FRANCEVILLE, Gabon — Ghana and Mali were the last teams to qualify for the African Cup of Nations quarterfinals, but the tournament was overshadowed by violence at a club game in Egypt that left at least 74 people dead on what FIFA President Sepp Blatter called "a black day for football."
Clashes between fans of clubs Al-Ahly and Al-Masry on Wednesday resulted in the sport's worst violence since at least 78 people were killed during a stampede at a 1996 World Cup qualifier between Guatemala and Costa Rica in Guatemala City.
The Confederation of African Football, which organizes the African Cup, said a minute's silence would be held before all quarterfinals this weekend as a mark of respect for the dead. About 1,000 people were injured.
In Gabon, Ghana drew 1-1 with Guinea to win Group D and set up a quarterfinal against Tunisia on Sunday. While Mali came from behind to beat Botswana 2-1 and advance in second spot to meet co-host Gabon, also on Sunday.
Zambia plays Sudan and tournament favorite Ivory Coast goes up against co-host Equatorial Guinea in Saturday's quarterfinals.
But Africa's showpiece event is bound to take on a more somber mood after the incidents in Egypt's Mediterranean city of Port Said, where hundreds of fans clashed on the field and players and team officials were also in danger from the chaotic violence.
"This is a black day for football. Such a catastrophic situation is unimaginable and should not happen," Blatter said in a statement.
CAF President Issa Hayatou said: "African football is in a state of mourning."
At the African Cup, Ghana settled for a draw at a near-empty Stade de Franceville against a Guinea team desperate to continue at the tournament.
Ghana went ahead with a high-quality goal from Emmanuel Agyemang Badu in the 28th minute, the forward volleying into the top left corner from outside the penalty area to put the title contender in charge.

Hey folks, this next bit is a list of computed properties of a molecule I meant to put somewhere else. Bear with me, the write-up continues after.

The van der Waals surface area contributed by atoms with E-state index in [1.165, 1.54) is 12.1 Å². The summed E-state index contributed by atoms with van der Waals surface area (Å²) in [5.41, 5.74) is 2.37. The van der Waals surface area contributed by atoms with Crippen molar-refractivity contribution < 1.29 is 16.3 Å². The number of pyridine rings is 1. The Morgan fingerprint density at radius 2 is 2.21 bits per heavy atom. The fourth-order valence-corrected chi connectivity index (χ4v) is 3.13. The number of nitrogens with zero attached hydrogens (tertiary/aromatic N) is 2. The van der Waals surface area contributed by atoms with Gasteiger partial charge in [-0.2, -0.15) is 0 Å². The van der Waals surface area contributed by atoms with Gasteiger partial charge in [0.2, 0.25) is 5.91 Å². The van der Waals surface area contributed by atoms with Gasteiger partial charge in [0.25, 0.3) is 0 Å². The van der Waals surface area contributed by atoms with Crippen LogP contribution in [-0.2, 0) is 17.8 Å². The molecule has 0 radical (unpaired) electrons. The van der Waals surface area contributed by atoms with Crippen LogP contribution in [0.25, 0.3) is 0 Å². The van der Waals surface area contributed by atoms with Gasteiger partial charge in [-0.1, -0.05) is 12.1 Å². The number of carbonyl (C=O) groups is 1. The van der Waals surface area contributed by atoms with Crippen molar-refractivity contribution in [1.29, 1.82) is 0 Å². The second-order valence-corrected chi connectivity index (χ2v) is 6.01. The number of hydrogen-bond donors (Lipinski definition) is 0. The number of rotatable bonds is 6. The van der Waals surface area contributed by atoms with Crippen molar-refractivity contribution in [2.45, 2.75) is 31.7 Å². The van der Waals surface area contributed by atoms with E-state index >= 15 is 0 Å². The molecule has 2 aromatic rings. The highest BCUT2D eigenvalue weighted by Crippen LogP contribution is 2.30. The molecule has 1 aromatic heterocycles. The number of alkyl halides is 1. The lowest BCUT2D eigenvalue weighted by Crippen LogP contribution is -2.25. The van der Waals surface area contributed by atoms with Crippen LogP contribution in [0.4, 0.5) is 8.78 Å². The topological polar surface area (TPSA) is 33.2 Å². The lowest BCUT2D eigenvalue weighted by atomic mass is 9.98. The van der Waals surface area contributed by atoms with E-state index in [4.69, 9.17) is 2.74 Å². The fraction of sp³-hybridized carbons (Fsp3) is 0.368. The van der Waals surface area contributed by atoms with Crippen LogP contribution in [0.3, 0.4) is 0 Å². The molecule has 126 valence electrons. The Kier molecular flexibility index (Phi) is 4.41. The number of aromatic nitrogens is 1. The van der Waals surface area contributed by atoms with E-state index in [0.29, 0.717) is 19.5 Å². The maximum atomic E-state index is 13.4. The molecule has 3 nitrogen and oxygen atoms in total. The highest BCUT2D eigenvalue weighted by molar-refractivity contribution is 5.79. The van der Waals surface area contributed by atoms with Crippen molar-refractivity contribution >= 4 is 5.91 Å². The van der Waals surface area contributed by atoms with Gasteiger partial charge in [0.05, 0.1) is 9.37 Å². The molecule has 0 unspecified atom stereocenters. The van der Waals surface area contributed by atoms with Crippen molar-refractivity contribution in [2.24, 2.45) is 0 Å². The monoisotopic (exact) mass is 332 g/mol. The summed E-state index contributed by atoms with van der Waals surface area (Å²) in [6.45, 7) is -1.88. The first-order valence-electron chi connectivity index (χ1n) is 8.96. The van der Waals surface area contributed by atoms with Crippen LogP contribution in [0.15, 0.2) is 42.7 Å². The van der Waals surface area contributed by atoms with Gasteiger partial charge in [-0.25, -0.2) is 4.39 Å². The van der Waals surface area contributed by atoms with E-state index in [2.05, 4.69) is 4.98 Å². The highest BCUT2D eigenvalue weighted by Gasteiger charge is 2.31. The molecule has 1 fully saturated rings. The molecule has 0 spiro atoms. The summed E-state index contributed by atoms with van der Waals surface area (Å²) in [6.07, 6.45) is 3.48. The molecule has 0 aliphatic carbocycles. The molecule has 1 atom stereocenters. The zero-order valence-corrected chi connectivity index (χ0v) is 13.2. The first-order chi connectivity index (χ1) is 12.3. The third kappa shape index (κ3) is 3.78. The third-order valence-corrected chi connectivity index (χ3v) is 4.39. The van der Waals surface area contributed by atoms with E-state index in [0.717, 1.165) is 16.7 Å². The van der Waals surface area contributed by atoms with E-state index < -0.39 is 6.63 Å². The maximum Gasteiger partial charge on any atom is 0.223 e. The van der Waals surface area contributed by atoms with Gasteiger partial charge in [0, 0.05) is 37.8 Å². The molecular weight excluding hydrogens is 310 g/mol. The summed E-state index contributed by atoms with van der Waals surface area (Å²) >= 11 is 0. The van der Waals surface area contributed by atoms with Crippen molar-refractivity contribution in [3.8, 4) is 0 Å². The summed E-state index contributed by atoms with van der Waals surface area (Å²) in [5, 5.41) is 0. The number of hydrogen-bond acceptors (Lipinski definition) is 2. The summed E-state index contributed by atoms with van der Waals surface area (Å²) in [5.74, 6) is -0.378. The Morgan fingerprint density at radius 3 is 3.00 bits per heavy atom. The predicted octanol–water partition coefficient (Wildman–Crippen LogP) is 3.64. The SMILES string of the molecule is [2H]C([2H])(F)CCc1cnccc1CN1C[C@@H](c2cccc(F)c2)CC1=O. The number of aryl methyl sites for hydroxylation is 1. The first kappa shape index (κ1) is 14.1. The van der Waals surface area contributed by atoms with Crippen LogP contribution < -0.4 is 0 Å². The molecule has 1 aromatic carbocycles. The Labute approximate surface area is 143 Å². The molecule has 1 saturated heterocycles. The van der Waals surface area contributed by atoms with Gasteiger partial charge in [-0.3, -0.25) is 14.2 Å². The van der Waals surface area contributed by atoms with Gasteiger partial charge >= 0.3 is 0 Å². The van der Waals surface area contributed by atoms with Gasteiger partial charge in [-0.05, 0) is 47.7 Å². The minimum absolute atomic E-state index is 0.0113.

Guinea equalized through Abdoul Razzagui Camara's lofted cross which sailed over goalkeeper Adam Kwarasey and into the far corner. The Guineans then piled forward in search of the victory that would revive their hopes of making the last eight, but they had Mamadou Dioulde Bah sent off with 20 minutes to go and their challenge faded.
In Libreville, goals from Garra Dembele and Barcelona's Seydou Keita completed Mali's fightback, leaving the Malians to watch a giant TV screen after fulltime at Stade de l'Amitie to see if the result in Franceville would send them through.
Even with five minutes of stoppage time left, the Guineans couldn't overcome their one-man deficit with a winning goal that would have left all three teams on six points — and the last two quarterfinal places to be decided by number of goals scored.
Ghana went through, even if the four-time champion wasn't overly impressive.
"It was just important that we qualified for the next stage. At the end of the day, the most important thing is making sure you qualify," assistant coach Kwesi Appiah said.
Guinea coach Michel Dussuyer praised his team for its spirited performance but criticized the refereeing of South African Daniel Bennett.
"Fouls, fouls, fouls against us," Dussuyer said. "We all know that Ghana is a great team but it didn't need the help of the referee."
The African Cup has two days off before Saturday's first two quarterfinals, and the time will likely be spent reflecting on Egypt's worst case of football violence and one of African football's lowest moments.